Norway in 1800: A half-Danish nation?

Denmark lost the territory of Norway during the Napoleonic wars in 1814. Prior to that, Norway had been in union with Denmark from as far back as 1380 during which time Norway had retained many cultural and political aspects that were undoubtedly Norwegian, rather than Danish. However, Danish politics, culture and language dominated, arguably making Norway a ‘half-Danish nation’.

What exactly was Norway in 1800?   

Even before 1814, when the union with Denmark came to an end, people perceived themselves as Norwegian, and there was a geographical area that was historically called Norway. Beyond these factors, it was nevertheless difficult to explain what ‘Norway’ and all things Norwegian actually were. There needed to be a point to Norway: As a concept, Norway had survived from the Middle Ages, but what else made it into a country in its own right?

Differences between Denmark and Norway

The differences between what was Danish and Norwegian concerned nature, language and everyday life. Anyone could see that Norway's landscapes were dramatically different from Danish ones. Everyone was able to hear the difference between the Norwegian and Danish languages. A Norwegian in Copenhagen or a Dane visiting a Norwegian town could be easily distinguished. In the Norwegian countryside, customs and traditions that separated it from Denmark had also been preserved. Awareness of the inequalities between Denmark and Norway and the fact that Norway had once been an independent kingdom stimulated the growth of Norwegian self-consciousness and identity in the 18th century.

The kingdom of Norway – a colony?

Throughout the Danish era, Norway had nevertheless become so ‘danicised’ that it is possible to speak of a half-Danish nation. The written language was purely Danish. High culture, including literature, theatre, art and music, was brought over from or via Denmark. The government, the civil service and bureaucracy also came from Denmark, thanks in part to Danish immigrants. A Lutheran state church was introduced by Danish coercion. In modern terms, this can hardly be called anything but a broad political and cultural colonisation process.

The Danish Royal Law of 1665 referred to Norway as a kingdom. But these were largely just pretty words to adorn a pompous royal power. Norway and its inhabitants were ruled as part of a unitary state and were directly subordinate to the King in Copenhagen. The state was always referred to as Denmark or the Danish kingdom. The term Denmark-Norway (with a hyphen) used today is a modern term that was not then in use.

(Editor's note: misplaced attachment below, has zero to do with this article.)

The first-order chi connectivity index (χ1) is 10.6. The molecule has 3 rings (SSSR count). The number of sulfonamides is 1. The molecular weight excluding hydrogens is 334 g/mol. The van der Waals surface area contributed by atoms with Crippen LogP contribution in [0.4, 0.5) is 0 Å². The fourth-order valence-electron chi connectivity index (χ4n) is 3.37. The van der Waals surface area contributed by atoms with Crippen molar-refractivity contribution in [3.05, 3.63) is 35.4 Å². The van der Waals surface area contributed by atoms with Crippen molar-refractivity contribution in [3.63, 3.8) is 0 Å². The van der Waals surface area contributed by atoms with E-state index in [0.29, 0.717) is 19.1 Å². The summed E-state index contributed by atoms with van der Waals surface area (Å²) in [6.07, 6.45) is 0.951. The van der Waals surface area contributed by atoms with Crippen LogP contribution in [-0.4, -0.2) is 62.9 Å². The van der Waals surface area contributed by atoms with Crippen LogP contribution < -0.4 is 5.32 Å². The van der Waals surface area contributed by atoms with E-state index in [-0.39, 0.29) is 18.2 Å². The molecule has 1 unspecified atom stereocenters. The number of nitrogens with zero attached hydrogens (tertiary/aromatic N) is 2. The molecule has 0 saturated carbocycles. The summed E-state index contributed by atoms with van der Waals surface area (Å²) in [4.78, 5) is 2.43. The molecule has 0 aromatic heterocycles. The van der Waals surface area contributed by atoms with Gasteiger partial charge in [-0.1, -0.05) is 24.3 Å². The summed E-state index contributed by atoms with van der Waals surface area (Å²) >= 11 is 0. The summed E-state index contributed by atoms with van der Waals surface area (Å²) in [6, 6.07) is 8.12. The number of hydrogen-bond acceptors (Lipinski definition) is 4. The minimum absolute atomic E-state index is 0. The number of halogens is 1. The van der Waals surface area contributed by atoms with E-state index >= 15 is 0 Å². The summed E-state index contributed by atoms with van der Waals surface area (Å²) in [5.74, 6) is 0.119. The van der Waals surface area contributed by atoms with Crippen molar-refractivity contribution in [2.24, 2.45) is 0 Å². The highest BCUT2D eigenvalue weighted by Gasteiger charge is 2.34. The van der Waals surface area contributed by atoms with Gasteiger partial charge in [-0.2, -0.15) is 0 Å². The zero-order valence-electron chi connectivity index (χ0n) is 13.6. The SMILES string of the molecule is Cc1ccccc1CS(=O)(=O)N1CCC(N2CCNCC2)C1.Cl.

Royal power

The Crown had an economic, cultural and military interest in treating Norway as a province or colony. A few distinctive institutions existed, such as the village assemblies (ting), Christian V’s Norwegian Law and a Norwegian army. But in principle, the king had unequivocal power over all this. Some special arrangements were retained because Norway was some distance from the centre of power. But the tendency of the Danish state was in the direction of centralised control. Norway was not unique. Similar processes that were taking place in other parts of Europe, such as in Ireland, Scotland and area around what is now known as the Czech Republic. 

Norway: a mix of backgrounds

As a result, Norwegian society around 1800 had become a national mix. The elite shared common ground with Denmark through positions of responsibility, education and high culture. Within the bureaucratic classes as well as the common people, so many family ties between Danes and Norwegians had emerged that it was more or less window dressing to declare oneself "Norwegian" or "Danish". Many were both, and they of course continued to be after 1814.

Norwegian national identity

However, among the ordinary people, many older Norwegian traditions had been upheld. This caused a schism in the understanding of Norwegian national heritage which has had lasting consequences for Norwegians’ understanding of what is actually Norwegian. Many people in Norway felt uncomfortable being indebted to "foreign" influence, and this led to the 19th century struggle of ideas regarding Danish and Norwegian culture. Nevertheless, it proved impossible for modern Norway to dispose of all historical heritage from the Danish era.    

Reconciliation with the Danish era

Like other oppressed peoples, the Norwegian population has managed to reconcile itself with its colonial relationship with Denmark. There are at least three reasons for this:

  • Firstly, Danish repression was of a relatively mild form, primarily through political and cultural dominance, not war and violence.
  • Secondly, the Danish era linked Norway more closely to European high culture, to the benefit and enjoyment of domestic elites.
  • Thirdly, the dissolution between Denmark and Norway occurred because of external pressure, that is, the Napoleonic wars, not through an internal confrontation between lords and subjects.

All this has made it easier to accept the Danish influence in Norway.    

Consequences of the subjugation

Danes and Norwegians may not have parted on the best of terms in 1814. Rather, they parted more as relatives with family ties to each other. Political and cultural quarrels continued long afterwards. But a war between the two nations has been unthinkable ever since. Thus, both nations have by enlarge been quite lucky in how their past conflicts have been settled.    

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